Planting Terrace

east30s

Member
I saw an apartment recently for sale with a rather large planting terrace ie can fit 2 people and a small table easily . There is no door access . Can only be accessed by owner of coop unit via window. Is this terrace considered OWNED by shareholder owner or at the very least, able to be used by shareholder owner? Its a setback terrace so very stable . Its not listed as terrace in offering plan.
 

Noah Rosenblatt

Talking Manhattan on UrbanDigs.com
Staff member
I saw an apartment recently for sale with a rather large planting terrace ie can fit 2 people and a small table easily . There is no door access . Can only be accessed by owner of coop unit via window. Is this terrace considered OWNED by shareholder owner or at the very least, able to be used by shareholder owner? Its a setback terrace so very stable . Its not listed as terrace in offering plan.
Hmm, I would think since its part/attached to the unit, that yes, its part of the shares owned by that unit in the cooperative. Def an attorney and OP question for sure. Curious what others think, but I would say the shares represent that if its unique to other similar units that dont have that feature. FYI, unsure the extra value offered on open market for this given the window access. good question
 

east30s

Member
It seems some attorneys say “ no door” then “no access “ and others says what you said “ if it’s attached to apt and you are only one that can access then it’s yours”… offering plan doesn’t note a terrace and all I get as feedback from management agency is “ there is no terrace” because there is no “T” next to apt in offering plan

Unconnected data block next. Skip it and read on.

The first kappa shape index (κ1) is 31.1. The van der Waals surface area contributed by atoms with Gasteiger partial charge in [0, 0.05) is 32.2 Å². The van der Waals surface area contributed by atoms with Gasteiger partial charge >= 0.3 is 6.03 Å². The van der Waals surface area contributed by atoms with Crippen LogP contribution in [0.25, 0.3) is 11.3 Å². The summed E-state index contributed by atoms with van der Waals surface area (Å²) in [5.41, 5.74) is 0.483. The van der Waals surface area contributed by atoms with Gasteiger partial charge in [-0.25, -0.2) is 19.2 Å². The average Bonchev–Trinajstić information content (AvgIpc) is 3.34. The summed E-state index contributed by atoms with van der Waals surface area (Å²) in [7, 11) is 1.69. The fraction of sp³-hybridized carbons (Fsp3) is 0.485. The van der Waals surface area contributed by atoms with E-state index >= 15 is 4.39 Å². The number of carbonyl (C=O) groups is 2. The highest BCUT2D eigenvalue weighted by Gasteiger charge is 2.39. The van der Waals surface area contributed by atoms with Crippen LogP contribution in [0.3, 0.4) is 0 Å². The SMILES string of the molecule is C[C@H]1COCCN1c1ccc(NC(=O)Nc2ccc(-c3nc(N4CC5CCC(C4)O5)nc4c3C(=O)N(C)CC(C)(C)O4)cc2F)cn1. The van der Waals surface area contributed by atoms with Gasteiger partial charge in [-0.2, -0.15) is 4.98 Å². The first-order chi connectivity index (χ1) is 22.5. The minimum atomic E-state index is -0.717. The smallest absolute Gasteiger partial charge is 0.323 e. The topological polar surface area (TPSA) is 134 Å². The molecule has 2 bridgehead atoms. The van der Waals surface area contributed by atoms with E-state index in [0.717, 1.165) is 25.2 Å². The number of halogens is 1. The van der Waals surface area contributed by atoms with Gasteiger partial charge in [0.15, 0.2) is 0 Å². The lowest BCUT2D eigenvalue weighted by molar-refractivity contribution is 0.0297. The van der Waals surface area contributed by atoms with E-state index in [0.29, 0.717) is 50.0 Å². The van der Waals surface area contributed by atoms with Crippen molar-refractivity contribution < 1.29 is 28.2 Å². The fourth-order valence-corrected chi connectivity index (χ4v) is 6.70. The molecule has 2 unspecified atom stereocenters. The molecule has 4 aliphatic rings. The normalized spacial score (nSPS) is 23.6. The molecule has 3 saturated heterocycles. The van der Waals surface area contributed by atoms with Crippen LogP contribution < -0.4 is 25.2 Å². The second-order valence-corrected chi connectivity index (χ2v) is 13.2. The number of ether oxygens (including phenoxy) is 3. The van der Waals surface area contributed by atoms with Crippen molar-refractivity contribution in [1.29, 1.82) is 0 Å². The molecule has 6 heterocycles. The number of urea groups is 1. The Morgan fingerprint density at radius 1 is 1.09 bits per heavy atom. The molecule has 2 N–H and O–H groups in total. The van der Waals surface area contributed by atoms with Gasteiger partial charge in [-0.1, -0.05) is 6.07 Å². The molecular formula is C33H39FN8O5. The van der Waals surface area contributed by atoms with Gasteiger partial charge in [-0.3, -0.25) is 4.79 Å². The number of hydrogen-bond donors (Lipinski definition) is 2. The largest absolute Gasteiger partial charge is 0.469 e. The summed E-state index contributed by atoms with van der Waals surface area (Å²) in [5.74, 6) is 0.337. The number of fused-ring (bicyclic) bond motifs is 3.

David Goldsmith

All Powerful Moderator
Staff member
While most offering plans are largely boilerplate, this is one of the few areas that can be particularly different. There is often some language about the definition of "apartment" and "outdoor areas appurtenant there too." There have also been a number of lawsuits over these definitions (ex https://sgrlaw.com/articles/yet-ano...-93rd-st-over-deck-space-next-to-greenhouses/).

There have also been lawsuits when there was no question the Offering Plan allocated an outdoor area to a unit but for some reason the Coop Board/Managing Agent determined the use should be curtailed, or decided to change the rules of use (ex https://therealdeal.com/2020/05/28/sutton-place-co-op-in-turmoil-over-terrace-fees/ ) or revoke permissions (ex https://www.habitatmag.com/Publicat...21-June/Enclosed-Balconies-May-Not-Be-Forever).

If the managing agent/Board is telling you the unit has no terrace and the offering plan is silent you are really taking your chances that at any time you can be told to stop using it.

I agree with Noah that if it doesn't look like there have been extra shares allocated it's harder to show an intent of the Offering Plan to grant the unit extra space. Same if other units under the same Offering Plan are designated with any notation (such as "T," "G," "Ph," etc) and this one isn't.